LONDON Could "green" be the new black? Perhaps only if you can imagine wearing stilettos made from pistachio nuts and coffee beans and clothes from orange peel, fungi and mould.
While the fashion pack are hitting the catwalks at Paris Fashion Week, students at London's Kingston University have taken up the challenge of trying to lower the industry's carbon footprint by using biodegradable materials to produce luxury clothes, shoes and accessories for home and car interiors.
The fashion industry has a high environmental footprint.
The manufacture of synthetic fibers like polyester alone produces nearly five times as much carbon dioxide per kilogram as some organic cotton and more than twice as much as hemp, according to a Stockholm Environment Institute study.
According to waste industry reports, more than one million tonnes of textiles are thrown away every year, with most going to landfill and only 25 percent recycled.
InCrops, an initiative based at the University of East Anglia, sponsored the Kingston fashion project, asking students to create designs that show renewable raw materials derived from crops can be used to create low or zero carbon fashion.
A range of futuristic fabrics, garments, and designs will be unveiled at an event at Kingston University on Thursday.
Apart from stilettos made from pistachio shells and coffee beans, designs include a wood-chip corset by British designer Stefanie Nieuwenhuyse, which was unveiled at London Fashion Week last September and modeled by singer Pixie Lott in Vogue.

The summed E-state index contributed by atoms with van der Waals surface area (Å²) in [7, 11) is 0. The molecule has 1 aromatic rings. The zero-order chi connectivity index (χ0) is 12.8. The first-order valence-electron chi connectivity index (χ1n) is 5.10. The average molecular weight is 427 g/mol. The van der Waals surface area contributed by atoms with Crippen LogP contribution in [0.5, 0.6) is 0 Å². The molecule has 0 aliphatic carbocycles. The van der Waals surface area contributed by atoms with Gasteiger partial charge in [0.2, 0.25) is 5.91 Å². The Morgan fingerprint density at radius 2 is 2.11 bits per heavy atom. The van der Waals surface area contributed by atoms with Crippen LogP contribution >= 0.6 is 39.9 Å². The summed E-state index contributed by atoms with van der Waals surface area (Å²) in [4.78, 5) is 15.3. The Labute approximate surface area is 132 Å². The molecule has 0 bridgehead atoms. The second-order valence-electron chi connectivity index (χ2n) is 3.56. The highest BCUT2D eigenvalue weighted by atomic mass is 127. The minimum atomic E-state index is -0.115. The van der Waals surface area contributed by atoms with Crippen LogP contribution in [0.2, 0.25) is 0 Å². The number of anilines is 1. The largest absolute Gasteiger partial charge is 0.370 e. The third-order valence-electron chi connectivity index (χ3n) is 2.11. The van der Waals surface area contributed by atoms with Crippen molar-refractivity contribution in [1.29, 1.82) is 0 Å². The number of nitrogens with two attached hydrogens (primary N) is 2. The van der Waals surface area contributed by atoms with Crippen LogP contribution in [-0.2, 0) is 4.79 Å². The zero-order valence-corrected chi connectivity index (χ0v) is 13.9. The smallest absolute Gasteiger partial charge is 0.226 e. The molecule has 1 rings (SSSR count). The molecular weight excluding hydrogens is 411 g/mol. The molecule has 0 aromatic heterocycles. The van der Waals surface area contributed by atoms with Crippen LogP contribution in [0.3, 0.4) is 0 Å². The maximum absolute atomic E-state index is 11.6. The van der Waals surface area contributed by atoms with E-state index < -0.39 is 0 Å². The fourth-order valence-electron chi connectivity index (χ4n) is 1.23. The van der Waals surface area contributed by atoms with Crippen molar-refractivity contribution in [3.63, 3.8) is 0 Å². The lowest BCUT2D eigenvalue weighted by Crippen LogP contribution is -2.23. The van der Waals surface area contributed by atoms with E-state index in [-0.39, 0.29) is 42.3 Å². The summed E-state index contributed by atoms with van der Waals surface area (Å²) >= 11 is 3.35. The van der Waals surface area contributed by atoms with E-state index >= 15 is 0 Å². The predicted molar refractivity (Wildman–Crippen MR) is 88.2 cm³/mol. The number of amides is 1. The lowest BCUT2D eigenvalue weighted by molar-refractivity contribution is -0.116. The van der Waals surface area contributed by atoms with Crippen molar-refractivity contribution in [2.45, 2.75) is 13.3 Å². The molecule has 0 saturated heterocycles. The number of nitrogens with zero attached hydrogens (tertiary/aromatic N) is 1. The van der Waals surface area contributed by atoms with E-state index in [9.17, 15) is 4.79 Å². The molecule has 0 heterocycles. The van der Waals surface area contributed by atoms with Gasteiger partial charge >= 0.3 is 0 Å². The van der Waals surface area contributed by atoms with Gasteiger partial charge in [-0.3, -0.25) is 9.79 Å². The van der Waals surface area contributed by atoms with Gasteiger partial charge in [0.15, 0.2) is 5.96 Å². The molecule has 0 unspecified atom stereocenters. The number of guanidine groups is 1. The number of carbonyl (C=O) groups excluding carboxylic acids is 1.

Other designs include a bodice made from orange peel by Hoyan Ip and scented jewelry made from biodegradable plastic.
"InCrops' interest in the luxury sector gave us a steep challenge as many fashion practitioners have failed to successfully communicate the relationship between fashion and bio-waste," said Nancy Tilbury, MA Fashion course director at Kingston University.
"Our students rose to the challenge and produced excellent work that has been sought after by musical artists and the fashion press."
Designers have made progress in recent years in bringing organic cotton and recycled materials to the high street, but whether orange peel dresses will be worn in the future remains to be seen.
(Reporting by Nina Chestney, editing by Paul Casciato)